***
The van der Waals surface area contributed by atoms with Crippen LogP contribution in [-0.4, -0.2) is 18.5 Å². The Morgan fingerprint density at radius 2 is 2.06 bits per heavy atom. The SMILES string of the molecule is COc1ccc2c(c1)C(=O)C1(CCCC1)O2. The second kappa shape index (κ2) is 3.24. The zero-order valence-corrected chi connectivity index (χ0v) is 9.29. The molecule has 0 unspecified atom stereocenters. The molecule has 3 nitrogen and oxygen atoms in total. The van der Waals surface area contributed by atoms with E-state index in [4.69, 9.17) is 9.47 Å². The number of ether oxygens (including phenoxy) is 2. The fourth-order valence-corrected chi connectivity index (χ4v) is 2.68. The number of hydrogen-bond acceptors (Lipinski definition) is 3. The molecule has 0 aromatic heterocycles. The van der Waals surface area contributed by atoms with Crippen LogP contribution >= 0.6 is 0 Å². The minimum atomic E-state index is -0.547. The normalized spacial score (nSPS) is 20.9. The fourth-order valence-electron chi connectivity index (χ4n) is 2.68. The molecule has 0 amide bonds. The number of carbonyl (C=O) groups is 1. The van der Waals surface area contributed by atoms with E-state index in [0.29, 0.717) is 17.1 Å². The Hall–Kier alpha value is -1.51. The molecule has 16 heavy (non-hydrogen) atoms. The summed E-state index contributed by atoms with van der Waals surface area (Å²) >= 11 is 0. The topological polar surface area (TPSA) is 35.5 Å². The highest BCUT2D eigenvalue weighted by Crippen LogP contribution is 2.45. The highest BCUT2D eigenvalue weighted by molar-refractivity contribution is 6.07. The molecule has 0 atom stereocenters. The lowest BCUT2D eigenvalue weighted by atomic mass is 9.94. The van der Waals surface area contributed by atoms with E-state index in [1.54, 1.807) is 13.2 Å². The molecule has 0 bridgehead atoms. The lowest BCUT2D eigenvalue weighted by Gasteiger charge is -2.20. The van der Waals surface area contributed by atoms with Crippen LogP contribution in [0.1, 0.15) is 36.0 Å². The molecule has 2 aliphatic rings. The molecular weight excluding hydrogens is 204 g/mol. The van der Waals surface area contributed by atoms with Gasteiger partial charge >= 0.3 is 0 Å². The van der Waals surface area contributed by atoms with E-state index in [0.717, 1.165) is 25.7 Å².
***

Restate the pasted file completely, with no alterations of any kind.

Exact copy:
The van der Waals surface area contributed by atoms with Crippen LogP contribution in [-0.4, -0.2) is 18.5 Å². The Morgan fingerprint density at radius 2 is 2.06 bits per heavy atom. The SMILES string of the molecule is COc1ccc2c(c1)C(=O)C1(CCCC1)O2. The second kappa shape index (κ2) is 3.24. The zero-order valence-corrected chi connectivity index (χ0v) is 9.29. The molecule has 0 unspecified atom stereocenters. The molecule has 3 nitrogen and oxygen atoms in total. The van der Waals surface area contributed by atoms with E-state index in [4.69, 9.17) is 9.47 Å². The number of ether oxygens (including phenoxy) is 2. The fourth-order valence-corrected chi connectivity index (χ4v) is 2.68. The number of hydrogen-bond acceptors (Lipinski definition) is 3. The molecule has 0 aromatic heterocycles. The van der Waals surface area contributed by atoms with Crippen LogP contribution >= 0.6 is 0 Å². The minimum atomic E-state index is -0.547. The normalized spacial score (nSPS) is 20.9. The fourth-order valence-electron chi connectivity index (χ4n) is 2.68. The molecule has 0 amide bonds. The number of carbonyl (C=O) groups is 1. The van der Waals surface area contributed by atoms with E-state index in [0.29, 0.717) is 17.1 Å². The Hall–Kier alpha value is -1.51. The molecule has 16 heavy (non-hydrogen) atoms. The summed E-state index contributed by atoms with van der Waals surface area (Å²) >= 11 is 0. The topological polar surface area (TPSA) is 35.5 Å². The highest BCUT2D eigenvalue weighted by Crippen LogP contribution is 2.45. The highest BCUT2D eigenvalue weighted by molar-refractivity contribution is 6.07. The molecule has 0 atom stereocenters. The lowest BCUT2D eigenvalue weighted by atomic mass is 9.94. The van der Waals surface area contributed by atoms with E-state index in [1.54, 1.807) is 13.2 Å². The molecule has 0 bridgehead atoms. The lowest BCUT2D eigenvalue weighted by Gasteiger charge is -2.20. The van der Waals surface area contributed by atoms with Crippen LogP contribution in [0.1, 0.15) is 36.0 Å². The molecule has 2 aliphatic rings. The molecular weight excluding hydrogens is 204 g/mol. The van der Waals surface area contributed by atoms with Gasteiger partial charge >= 0.3 is 0 Å². The van der Waals surface area contributed by atoms with E-state index in [0.717, 1.165) is 25.7 Å².